2 days after Rashid died, came Rina’s turn. Yes, both within the first week of Raya. But by the time I got the call from Rina’s brother informing me that Rina had passed on, my siblings had gone back to their respective homes, and so I did make it a point to visit, not only to pay my last respects, but also to give moral support to her family, especially her mother whom I had met a few times. At first I went to her mother’s house, but nobody seemed to be there. Then I called the brother, who told me that they were making all the necessary arrangements at the hospital, and then from the hospital straight to the grave. So I just went to the mortuary, and met her mother there.
Next on the list was Rose’s brother. Yes, he too was HIV+ although how they got infected had nothing to do with each other. Rose, through her husband, while her brother, through IDU. Rose’s death didn’t stop her family members, particularly her sisters from keeping in touch with me (even now they still send me text messages from time to time), and I was the one they consulted to help arrange for a hospital appointment for their brother. I did help out, but the brother only went once, and defaulted after that. When his condition worsened, the sisters called me again to ask what they should do. So I just told them to bring him to the hospital. Not much could be done by then, but at least they could help reduce the pain. He died within the same week after the sisters called me. But I didn’t attend his funeral as I already had prior engagements.
Then there was AJ. I was never in touch with AJ (although I did meet him once), but had been liaising with his wife (who had been spared from the virus, alhamdulillah) who had sought moral and emotional support from me. AJ himself seemed to have given up on his life the moment he was diagnosed +ve, and so he didn’t fight it. When AJ died, I was in KL and so I didn’t visit. I did however, followed up with his wife and children when I came back to Ipoh to assess the family’s needs.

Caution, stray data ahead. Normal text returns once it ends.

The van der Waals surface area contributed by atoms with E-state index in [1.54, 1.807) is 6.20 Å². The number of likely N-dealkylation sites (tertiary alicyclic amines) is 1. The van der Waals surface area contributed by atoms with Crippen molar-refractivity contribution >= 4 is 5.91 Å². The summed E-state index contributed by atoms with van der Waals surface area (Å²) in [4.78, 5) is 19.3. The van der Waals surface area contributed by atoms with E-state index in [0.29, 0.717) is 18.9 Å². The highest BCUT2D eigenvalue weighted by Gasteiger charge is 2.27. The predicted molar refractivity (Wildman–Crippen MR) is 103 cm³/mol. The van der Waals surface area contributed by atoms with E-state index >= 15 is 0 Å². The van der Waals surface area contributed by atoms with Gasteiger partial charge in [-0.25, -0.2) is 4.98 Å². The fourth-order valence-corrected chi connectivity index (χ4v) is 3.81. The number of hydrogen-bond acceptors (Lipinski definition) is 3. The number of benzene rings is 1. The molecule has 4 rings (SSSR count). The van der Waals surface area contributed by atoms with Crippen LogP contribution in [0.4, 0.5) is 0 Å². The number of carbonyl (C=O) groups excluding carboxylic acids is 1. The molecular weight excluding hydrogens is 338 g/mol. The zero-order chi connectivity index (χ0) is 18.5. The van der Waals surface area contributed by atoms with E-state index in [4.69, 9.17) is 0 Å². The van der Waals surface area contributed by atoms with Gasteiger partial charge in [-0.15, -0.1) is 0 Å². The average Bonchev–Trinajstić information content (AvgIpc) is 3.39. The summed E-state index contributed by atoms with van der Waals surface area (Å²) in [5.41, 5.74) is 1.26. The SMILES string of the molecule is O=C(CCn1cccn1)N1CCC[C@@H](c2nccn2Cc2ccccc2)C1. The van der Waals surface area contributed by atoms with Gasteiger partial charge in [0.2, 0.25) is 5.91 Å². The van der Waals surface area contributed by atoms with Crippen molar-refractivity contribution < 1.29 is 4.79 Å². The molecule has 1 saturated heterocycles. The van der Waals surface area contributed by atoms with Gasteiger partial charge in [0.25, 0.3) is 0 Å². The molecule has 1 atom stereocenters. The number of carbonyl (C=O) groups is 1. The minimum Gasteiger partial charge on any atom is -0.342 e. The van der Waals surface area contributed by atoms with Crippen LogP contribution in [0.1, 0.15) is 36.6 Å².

Another client, Hamidah, whom I met at the hospital during my clinic duty, died that very same night. With all the problems that she had, I was still trying to figure out how I could help her when a nurse from the district hospital where she was hospitalised called me to inform me of her death. I had actually told them I may visit her, and so they quickly called me up the next morning to save me the trouble from visiting.
Another client I had met once was Roslan. He wasn’t keen on the idea of us visiting him at home as he didn’t want his neighbours to get suspicious. So yes, we met him outside, and to help arrange for financial assistance for his family, we promised to meet up again so he could pass us all the necessary supporting documents. But our calls after that were never answered and text messages were never replied, leading us to think that he didn’t want us to get involved. Later, I managed to get hold of his wife, and found out that he had died. And so much for not wanting us to visit to avoid suspicions by the neighbours, when he died, the Health Dept people went to visit and supervised the pengurusan jenazah at home, and gave clear instructions asking the family to use Clorox etc. The whole neighbourhood found out he had HIV.
Jeff was another client whom I had met, and in fact visited at his mother’s house. But he had long decided that he didn’t want to go for follow-up visits to the hospital and since he didn’t go for his appointments, neither did his wife, Faridah, who was also confirmed +ve. I lost touch with them after that visit… until recently when Faridah was brought to the hospital by her sister-in-law who just found out about the couple’s HIV status. Jeff had passed on about 10 days earlier at home, and like in Roslan’s case, with the obvious presence of the Health Dept people (and whatever else that they did when they were there), those who were present found out.
The last (so far) of my clients’ death I had to face was that of Shila, who died just recently… the first case that I was fully involved in the pengurusan jenazah. I made sure I didn’t do anything to cause any suspicion amongst those present. It wasn’t necessary at all. There was nothing to worry about, I know for a fact HIV doesn’t spread that easily and while I did take precautions, nothing I did was really out of the ordinary to cause any suspicions.
I know Shila’s death won’t be the last I have to face (unless of course, my turn comes before anybody else’s) and since death is something I have learnt to accept, I believe I am capable of facing them calmly. It doesn’t matter if some people think that I have no feelings…